Tuesday, April 23, 2013

5x5 Comics: Bwah-ha-ha redux

So, I announced last quarter at my college that I would be leaving "The Deans' Hallway" - relinquishing my position as Dean and returning (as tenure permits me) to the ranks of teaching faculty. One of my deaconal responsibilities was the supervision of the Instructional & Classroom Support Technicians - the lab techs in the science department. I had hired most of them and we had a great relationship. One of them attended Emerald City Comic Con with her brother (I think they were going just to see Patrick Stewart) and for a sort-of-going-away present to me she picked up three old comics:

Justice League #4 from 1987 and Justice League Europe #6 & #7 from 1989. I think she got them just because of the back-to-school theme of the cover shown above.

I'm not going to actually review these issues because who cares, but the perspective from 25 years or so on has some interesting aspects.

1. Someone needs to go back in time and mess with the notes of the guy inventing flexographic
printing so that it never becomes viable (like Dirk Gently interrupting Samuel Coleridge so he never finishes Kubla Khan). The image in these books are muddy and dark; readers raised on today's bright digital publications would feel like they were reading medieval manuscripts.

2. Man, there was some good drawing back in the day. These artists knew anatomy and there were no Escher Girls to be found.

3. The comics are filled with superhero action as opposed to gratuitous violence, and the sexual references are of the Three's Company, wink-wink, nudge-nudge variety. The former was a refreshing change from current comics; the latter was a change as well, but less refreshing.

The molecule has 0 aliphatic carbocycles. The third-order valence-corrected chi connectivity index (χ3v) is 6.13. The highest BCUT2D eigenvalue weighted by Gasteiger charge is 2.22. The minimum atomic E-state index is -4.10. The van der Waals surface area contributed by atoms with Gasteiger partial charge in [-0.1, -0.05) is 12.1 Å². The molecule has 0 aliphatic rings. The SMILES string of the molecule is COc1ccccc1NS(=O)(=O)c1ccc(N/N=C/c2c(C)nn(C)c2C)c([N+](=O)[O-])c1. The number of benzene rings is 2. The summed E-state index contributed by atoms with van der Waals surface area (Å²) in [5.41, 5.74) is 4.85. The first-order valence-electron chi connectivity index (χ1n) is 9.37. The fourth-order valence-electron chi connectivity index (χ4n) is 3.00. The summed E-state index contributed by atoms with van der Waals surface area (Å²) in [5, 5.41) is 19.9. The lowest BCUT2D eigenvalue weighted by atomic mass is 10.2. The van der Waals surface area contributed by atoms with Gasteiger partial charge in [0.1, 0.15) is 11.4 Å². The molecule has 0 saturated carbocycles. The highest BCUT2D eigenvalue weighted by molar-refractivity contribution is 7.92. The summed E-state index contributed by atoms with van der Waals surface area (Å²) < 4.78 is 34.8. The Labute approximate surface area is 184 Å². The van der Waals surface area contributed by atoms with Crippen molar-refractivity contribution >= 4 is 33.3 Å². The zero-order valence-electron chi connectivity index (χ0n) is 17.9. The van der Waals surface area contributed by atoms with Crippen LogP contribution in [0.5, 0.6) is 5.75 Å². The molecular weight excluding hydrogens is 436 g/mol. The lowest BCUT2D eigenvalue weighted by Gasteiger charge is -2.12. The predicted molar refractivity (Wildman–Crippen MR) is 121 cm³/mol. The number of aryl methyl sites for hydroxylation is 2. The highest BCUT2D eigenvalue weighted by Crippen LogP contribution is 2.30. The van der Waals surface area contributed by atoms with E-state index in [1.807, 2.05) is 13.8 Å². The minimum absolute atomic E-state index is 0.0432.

4. These comics had words. Lots of words. It actually takes time to read them, there's so many words. Words that matter. Words that advance both plot and characterization as well as mood. There has been a trend to accentuate the undeniable but not universal similarities between comics language and film language to the detriment of the textual component of comics. Part of this impetus is artistic, a post-Watchmen privileging of the "realistic," whatever that is. Part of it is commercial: in the scramble to produce comics that really hope to be successful movie pitches, the visual is emphasized over the verbal. These forces combine to ensure that the textual aspect of most comics is given short shrift. It was nice to see text flowering here.

5. That said, the humor in these books did not age well.

Time-travel done. Thanks, Alex, for the memories.

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